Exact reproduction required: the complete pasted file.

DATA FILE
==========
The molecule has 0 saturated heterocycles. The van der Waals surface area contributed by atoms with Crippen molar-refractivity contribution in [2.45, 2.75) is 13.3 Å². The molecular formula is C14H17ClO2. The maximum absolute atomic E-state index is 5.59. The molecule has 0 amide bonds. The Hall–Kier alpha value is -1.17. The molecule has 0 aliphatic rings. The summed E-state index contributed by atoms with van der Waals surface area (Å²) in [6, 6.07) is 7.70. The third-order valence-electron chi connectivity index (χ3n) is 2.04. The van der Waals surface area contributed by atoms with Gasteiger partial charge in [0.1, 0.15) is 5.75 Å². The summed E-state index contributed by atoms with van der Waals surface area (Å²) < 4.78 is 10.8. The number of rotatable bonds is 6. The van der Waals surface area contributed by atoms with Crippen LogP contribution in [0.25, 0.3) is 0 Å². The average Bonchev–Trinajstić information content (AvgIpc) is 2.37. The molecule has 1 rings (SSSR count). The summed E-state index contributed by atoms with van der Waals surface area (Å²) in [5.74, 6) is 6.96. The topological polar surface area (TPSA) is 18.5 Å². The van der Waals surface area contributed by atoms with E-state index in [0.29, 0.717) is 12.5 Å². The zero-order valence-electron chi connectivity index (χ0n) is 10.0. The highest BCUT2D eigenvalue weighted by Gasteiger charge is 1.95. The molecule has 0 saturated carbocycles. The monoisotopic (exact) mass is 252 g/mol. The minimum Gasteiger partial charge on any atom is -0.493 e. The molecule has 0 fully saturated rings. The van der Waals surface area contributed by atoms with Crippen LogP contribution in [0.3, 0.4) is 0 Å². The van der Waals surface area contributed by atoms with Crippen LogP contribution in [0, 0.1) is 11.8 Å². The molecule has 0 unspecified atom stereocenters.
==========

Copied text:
The molecule has 0 saturated heterocycles. The van der Waals surface area contributed by atoms with Crippen molar-refractivity contribution in [2.45, 2.75) is 13.3 Å². The molecular formula is C14H17ClO2. The maximum absolute atomic E-state index is 5.59. The molecule has 0 amide bonds. The Hall–Kier alpha value is -1.17. The molecule has 0 aliphatic rings. The summed E-state index contributed by atoms with van der Waals surface area (Å²) in [6, 6.07) is 7.70. The third-order valence-electron chi connectivity index (χ3n) is 2.04. The van der Waals surface area contributed by atoms with Gasteiger partial charge in [0.1, 0.15) is 5.75 Å². The summed E-state index contributed by atoms with van der Waals surface area (Å²) < 4.78 is 10.8. The number of rotatable bonds is 6. The van der Waals surface area contributed by atoms with Crippen LogP contribution in [0.25, 0.3) is 0 Å². The average Bonchev–Trinajstić information content (AvgIpc) is 2.37. The molecule has 1 rings (SSSR count). The summed E-state index contributed by atoms with van der Waals surface area (Å²) in [5.74, 6) is 6.96. The topological polar surface area (TPSA) is 18.5 Å². The van der Waals surface area contributed by atoms with E-state index in [0.29, 0.717) is 12.5 Å². The zero-order valence-electron chi connectivity index (χ0n) is 10.0. The highest BCUT2D eigenvalue weighted by Gasteiger charge is 1.95. The molecule has 0 saturated carbocycles. The monoisotopic (exact) mass is 252 g/mol. The minimum Gasteiger partial charge on any atom is -0.493 e. The molecule has 0 fully saturated rings. The van der Waals surface area contributed by atoms with Crippen LogP contribution in [0.3, 0.4) is 0 Å². The van der Waals surface area contributed by atoms with Crippen LogP contribution in [0, 0.1) is 11.8 Å². The molecule has 0 unspecified atom stereocenters.